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Photogenesis 2015

I am just now catching up from my trip to SanMarcos, Texas to attend and speak at Photogenesis 2015. 2014 was my year to start this blog, and begin connecting with photographers and photography entrepreneurs around the world. And now… 2015 is my year to start speaking. Photogenesis was a great place to get my feet wet, since they needed speakers for walkup workshops. I did my 2015 Success Roadmap class, and it was so fun! There were several other walkup workshops happening simultaneously at Photogenesis, so I didn’t have a ton of people. But that was ok with me ’cause I had more time to spend with each photographer personally. If you were able to attend Photogenesis and see my class, thanks for attending! It’s wonderful to have attentive excited photographers listening to grab a bit of inspiration. If you weren’t able to be there… never fear. While getting your 2015 plan done in January is always ideal… February is a great time to put new systems in place as well. And I am going to videotape my presentation from Photogenesis (obviously I won’t actually BE at Photogenesis, but it will be that presentation) and put it up here on my blog. Anyone who wasn’t able to attend will have the opportunity to get a plan into action for 2015, and if you were lucky enough to have joined me, and hundreds of other photographers, at Photogenesis 2015, then you can watch the video and get a refresher.

This video will be packed with the big picture for your business for the year. This is the best place to start from… what you want your business to be, do and stand for. And it will get down to the details of your strategies and tactics for creating your vision in the real world. It’s going to be exciting, so stay tuned.

Happy New Year everybody!


#1 Habit of Successful Photographers – Focus on YOU to grow your photography business

Today I would like to share with you the #1 habit of successful photographers (as I see it). Obviously this is my opinion, and not based on some highly touted scientific research, but it is based on the 15+ years of running a profitable photography business. You are not going to read this anywhere else, because this is not what most people want to hear. There are lots of photography business gurus on the internet touting their “7 easy steps to” this and their “5 custom phases” for that.  And,  I am not saying that their steps are wrong or flawed in any way. Heck! I myself give away a 4 step process on my blog. However , the way that things are marketed these days has led us, as business owners, and as human beings, to be convinced that we can have instant success… instant results… and instantaneous prosperity. We have been duped into believing that instant is the way to go, and that is is preferred to the “old school” values of integrity and hard work. But unfortunately, that simply isn’t how the universe works. You can’t lose the 20 pounds you gained over a two year period, in two weeks. You can’t spontaneously manifest a skyscraper, and you can’t create a stable and profitable business overnight… using 5-9 easy steps.

If you really want to build something of value, you need to focus on the place where you  have the most amount of power and influence… on YOU. When you are a photography business owner, YOU are your business. You might have employees that work with you, but YOU are in charge of the vision for your company, and that means that you  have to work on YOU. You need to develop yourself into a leader if you want to lead a great organization. (Even if that organization only consists of one person). You need to develop yourself as an artist, if you want to be known for your art, and you need to create the mindset of prosperity and success, if you ever hope to manifest that in your life and in your business. And you have to take care of your mind and body so that you can have the energy and focus necessary to really make an impact on the world.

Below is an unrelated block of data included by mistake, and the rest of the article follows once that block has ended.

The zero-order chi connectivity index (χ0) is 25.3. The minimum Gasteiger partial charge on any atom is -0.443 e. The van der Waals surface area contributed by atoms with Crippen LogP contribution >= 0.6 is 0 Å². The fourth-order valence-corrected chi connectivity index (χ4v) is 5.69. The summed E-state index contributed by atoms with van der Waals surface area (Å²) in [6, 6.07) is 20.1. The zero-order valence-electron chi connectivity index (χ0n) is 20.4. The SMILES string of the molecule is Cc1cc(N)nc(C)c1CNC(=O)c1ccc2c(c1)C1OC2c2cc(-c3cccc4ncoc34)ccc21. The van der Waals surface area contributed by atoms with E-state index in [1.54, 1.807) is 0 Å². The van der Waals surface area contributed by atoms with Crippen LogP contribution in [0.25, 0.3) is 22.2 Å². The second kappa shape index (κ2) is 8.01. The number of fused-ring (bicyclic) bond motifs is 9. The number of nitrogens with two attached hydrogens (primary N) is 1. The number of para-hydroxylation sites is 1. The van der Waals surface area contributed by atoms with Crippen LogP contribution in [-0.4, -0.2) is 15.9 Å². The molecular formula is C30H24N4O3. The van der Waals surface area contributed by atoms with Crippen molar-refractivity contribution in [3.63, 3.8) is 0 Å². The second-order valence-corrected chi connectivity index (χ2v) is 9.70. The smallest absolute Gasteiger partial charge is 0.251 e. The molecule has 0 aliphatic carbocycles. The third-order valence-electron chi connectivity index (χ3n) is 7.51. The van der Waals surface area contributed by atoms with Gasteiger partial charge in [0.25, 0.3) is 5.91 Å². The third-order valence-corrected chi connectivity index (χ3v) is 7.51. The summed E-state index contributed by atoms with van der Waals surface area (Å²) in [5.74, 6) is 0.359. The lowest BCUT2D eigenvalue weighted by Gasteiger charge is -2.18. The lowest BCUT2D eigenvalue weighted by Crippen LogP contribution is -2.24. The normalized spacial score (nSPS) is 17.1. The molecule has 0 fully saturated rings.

As we approach 2015, now is a great time to reflect on what’s missing. Not to focus on it, with fear. That will just create what you DON’T want. But to root out what is going wrong, so that you can focus on that which will transform it. January is a great time to plan out your year, and the end of December is a wonderful time to reflect on the previous year to help you create an effective plan.

Ask yourself, What is missing in ME, that if I developed it, my business in 2015 would create more success and prosperity? Whew! That’s a big question… right? Even with the level of success that I have been able to create, when I ask myself that question, I get lots of answers to “what’s missing?” So you probably will too. The list might even have you feeling overwhelmed. But that’s ok. After all… overwhelm is probably one of the things that you need to address. So, if overwhelm is your immediate feeling, then you have already rooted out a major issue. Facing that issue head on is going to start the process of transformation. The fact of the matter is that most photographers do not have the skills needed to run a successful photography business. Most photographers like to take pictures. It is, after all, what drew us to photography in the first place. But most photographers are not skilled business owners or leaders. And those skills are MORE important than photography skills in creating a successful business. Entrepreneurial skills are critical to building a business that works. And, for a creative person, those are probably the last things you want to focus on. But here is the good news. Those skills are the exact things that will free you up to do your photography. If you can build a stable business that works, you will have your time freed up to concentrate on your art. Unless you are extraordinarily talented as a photographer, you will never be a successful profitable photography business owner until you develop yourself. Even most of the incredibly talented and famous artists didn’t become popular until after their death. And, you certainly don’t want that!